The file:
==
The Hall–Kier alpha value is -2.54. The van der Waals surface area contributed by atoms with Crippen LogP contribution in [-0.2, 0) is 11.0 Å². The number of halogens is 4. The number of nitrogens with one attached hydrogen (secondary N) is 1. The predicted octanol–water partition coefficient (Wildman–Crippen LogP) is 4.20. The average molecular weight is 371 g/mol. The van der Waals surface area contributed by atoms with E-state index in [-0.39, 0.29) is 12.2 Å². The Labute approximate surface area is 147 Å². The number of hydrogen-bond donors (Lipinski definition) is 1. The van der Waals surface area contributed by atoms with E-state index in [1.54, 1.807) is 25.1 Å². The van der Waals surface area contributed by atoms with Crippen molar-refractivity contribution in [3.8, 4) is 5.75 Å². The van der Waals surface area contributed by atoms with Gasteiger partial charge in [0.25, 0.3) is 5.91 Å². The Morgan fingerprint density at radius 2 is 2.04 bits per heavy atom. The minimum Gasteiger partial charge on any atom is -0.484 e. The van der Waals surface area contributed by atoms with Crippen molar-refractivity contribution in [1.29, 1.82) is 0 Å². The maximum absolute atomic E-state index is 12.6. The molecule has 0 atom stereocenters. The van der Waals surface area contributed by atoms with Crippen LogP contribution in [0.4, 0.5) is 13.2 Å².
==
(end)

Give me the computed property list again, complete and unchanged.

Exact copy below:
The Hall–Kier alpha value is -2.54. The van der Waals surface area contributed by atoms with Crippen LogP contribution in [-0.2, 0) is 11.0 Å². The number of halogens is 4. The number of nitrogens with one attached hydrogen (secondary N) is 1. The predicted octanol–water partition coefficient (Wildman–Crippen LogP) is 4.20. The average molecular weight is 371 g/mol. The van der Waals surface area contributed by atoms with E-state index in [-0.39, 0.29) is 12.2 Å². The Labute approximate surface area is 147 Å². The number of hydrogen-bond donors (Lipinski definition) is 1. The van der Waals surface area contributed by atoms with E-state index in [1.54, 1.807) is 25.1 Å². The van der Waals surface area contributed by atoms with Crippen molar-refractivity contribution in [3.8, 4) is 5.75 Å². The van der Waals surface area contributed by atoms with Gasteiger partial charge in [0.25, 0.3) is 5.91 Å². The Morgan fingerprint density at radius 2 is 2.04 bits per heavy atom. The minimum Gasteiger partial charge on any atom is -0.484 e. The van der Waals surface area contributed by atoms with Crippen molar-refractivity contribution in [1.29, 1.82) is 0 Å². The maximum absolute atomic E-state index is 12.6. The molecule has 0 atom stereocenters. The van der Waals surface area contributed by atoms with Crippen LogP contribution in [0.4, 0.5) is 13.2 Å².